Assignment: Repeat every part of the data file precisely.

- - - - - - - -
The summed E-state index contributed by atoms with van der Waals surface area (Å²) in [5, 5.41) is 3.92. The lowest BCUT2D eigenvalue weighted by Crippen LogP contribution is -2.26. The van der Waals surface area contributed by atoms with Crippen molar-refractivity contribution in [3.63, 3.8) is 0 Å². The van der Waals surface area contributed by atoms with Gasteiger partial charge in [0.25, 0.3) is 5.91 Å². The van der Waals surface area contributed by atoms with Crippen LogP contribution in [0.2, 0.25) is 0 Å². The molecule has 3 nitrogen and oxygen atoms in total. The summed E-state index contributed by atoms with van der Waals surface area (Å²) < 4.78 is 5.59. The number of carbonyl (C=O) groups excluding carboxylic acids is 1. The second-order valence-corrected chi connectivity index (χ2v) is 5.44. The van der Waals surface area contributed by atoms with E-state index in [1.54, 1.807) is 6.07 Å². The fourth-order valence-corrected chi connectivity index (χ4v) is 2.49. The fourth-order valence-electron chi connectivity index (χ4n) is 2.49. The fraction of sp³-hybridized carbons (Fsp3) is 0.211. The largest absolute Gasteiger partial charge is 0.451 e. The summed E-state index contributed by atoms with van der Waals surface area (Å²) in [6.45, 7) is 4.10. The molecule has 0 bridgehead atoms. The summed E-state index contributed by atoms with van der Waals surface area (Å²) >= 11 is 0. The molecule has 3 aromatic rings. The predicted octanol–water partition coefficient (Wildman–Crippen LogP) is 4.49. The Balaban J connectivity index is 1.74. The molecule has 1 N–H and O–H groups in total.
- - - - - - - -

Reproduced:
The summed E-state index contributed by atoms with van der Waals surface area (Å²) in [5, 5.41) is 3.92. The lowest BCUT2D eigenvalue weighted by Crippen LogP contribution is -2.26. The van der Waals surface area contributed by atoms with Crippen molar-refractivity contribution in [3.63, 3.8) is 0 Å². The van der Waals surface area contributed by atoms with Gasteiger partial charge in [0.25, 0.3) is 5.91 Å². The van der Waals surface area contributed by atoms with Crippen LogP contribution in [0.2, 0.25) is 0 Å². The molecule has 3 nitrogen and oxygen atoms in total. The summed E-state index contributed by atoms with van der Waals surface area (Å²) < 4.78 is 5.59. The number of carbonyl (C=O) groups excluding carboxylic acids is 1. The second-order valence-corrected chi connectivity index (χ2v) is 5.44. The van der Waals surface area contributed by atoms with E-state index in [1.54, 1.807) is 6.07 Å². The fourth-order valence-corrected chi connectivity index (χ4v) is 2.49. The fourth-order valence-electron chi connectivity index (χ4n) is 2.49. The fraction of sp³-hybridized carbons (Fsp3) is 0.211. The largest absolute Gasteiger partial charge is 0.451 e. The summed E-state index contributed by atoms with van der Waals surface area (Å²) in [6.45, 7) is 4.10. The molecule has 0 bridgehead atoms. The summed E-state index contributed by atoms with van der Waals surface area (Å²) >= 11 is 0. The molecule has 3 aromatic rings. The predicted octanol–water partition coefficient (Wildman–Crippen LogP) is 4.49. The Balaban J connectivity index is 1.74. The molecule has 1 N–H and O–H groups in total.